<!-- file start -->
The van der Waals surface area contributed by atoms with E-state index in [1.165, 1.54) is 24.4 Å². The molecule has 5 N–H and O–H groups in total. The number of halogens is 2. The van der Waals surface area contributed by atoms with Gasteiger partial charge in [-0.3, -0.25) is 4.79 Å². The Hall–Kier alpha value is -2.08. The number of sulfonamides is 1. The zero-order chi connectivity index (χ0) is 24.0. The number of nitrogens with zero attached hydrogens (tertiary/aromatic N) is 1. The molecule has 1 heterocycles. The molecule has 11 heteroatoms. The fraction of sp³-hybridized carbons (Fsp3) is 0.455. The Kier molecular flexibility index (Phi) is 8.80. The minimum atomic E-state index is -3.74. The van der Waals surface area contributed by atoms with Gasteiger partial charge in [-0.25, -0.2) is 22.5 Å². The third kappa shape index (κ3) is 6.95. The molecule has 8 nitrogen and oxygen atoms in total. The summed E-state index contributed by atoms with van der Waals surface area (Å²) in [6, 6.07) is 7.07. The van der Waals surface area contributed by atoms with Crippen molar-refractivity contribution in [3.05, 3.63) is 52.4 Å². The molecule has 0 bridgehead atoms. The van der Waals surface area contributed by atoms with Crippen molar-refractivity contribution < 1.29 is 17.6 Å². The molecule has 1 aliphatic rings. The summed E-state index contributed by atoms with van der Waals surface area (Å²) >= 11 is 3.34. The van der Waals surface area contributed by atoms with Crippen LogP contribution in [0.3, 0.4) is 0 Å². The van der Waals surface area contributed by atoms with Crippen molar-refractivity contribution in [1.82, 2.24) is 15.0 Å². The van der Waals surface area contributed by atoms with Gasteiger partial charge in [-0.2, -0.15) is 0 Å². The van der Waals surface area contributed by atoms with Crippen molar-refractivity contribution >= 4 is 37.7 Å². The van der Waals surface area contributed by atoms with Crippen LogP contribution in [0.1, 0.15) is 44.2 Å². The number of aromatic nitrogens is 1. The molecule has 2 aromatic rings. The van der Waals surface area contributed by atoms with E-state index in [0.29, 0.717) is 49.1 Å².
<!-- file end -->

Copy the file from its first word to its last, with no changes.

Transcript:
The van der Waals surface area contributed by atoms with E-state index in [1.165, 1.54) is 24.4 Å². The molecule has 5 N–H and O–H groups in total. The number of halogens is 2. The van der Waals surface area contributed by atoms with Gasteiger partial charge in [-0.3, -0.25) is 4.79 Å². The Hall–Kier alpha value is -2.08. The number of sulfonamides is 1. The zero-order chi connectivity index (χ0) is 24.0. The number of nitrogens with zero attached hydrogens (tertiary/aromatic N) is 1. The molecule has 1 heterocycles. The molecule has 11 heteroatoms. The fraction of sp³-hybridized carbons (Fsp3) is 0.455. The Kier molecular flexibility index (Phi) is 8.80. The minimum atomic E-state index is -3.74. The van der Waals surface area contributed by atoms with Gasteiger partial charge in [-0.25, -0.2) is 22.5 Å². The third kappa shape index (κ3) is 6.95. The molecule has 8 nitrogen and oxygen atoms in total. The summed E-state index contributed by atoms with van der Waals surface area (Å²) in [6, 6.07) is 7.07. The van der Waals surface area contributed by atoms with Crippen molar-refractivity contribution in [3.05, 3.63) is 52.4 Å². The molecule has 0 bridgehead atoms. The van der Waals surface area contributed by atoms with Crippen molar-refractivity contribution < 1.29 is 17.6 Å². The molecule has 1 aliphatic rings. The summed E-state index contributed by atoms with van der Waals surface area (Å²) >= 11 is 3.34. The van der Waals surface area contributed by atoms with Crippen LogP contribution in [0.3, 0.4) is 0 Å². The van der Waals surface area contributed by atoms with Crippen molar-refractivity contribution in [1.82, 2.24) is 15.0 Å². The van der Waals surface area contributed by atoms with Gasteiger partial charge in [-0.2, -0.15) is 0 Å². The van der Waals surface area contributed by atoms with Crippen molar-refractivity contribution >= 4 is 37.7 Å². The van der Waals surface area contributed by atoms with Crippen LogP contribution in [0.1, 0.15) is 44.2 Å². The number of aromatic nitrogens is 1. The molecule has 2 aromatic rings. The van der Waals surface area contributed by atoms with E-state index in [0.29, 0.717) is 49.1 Å².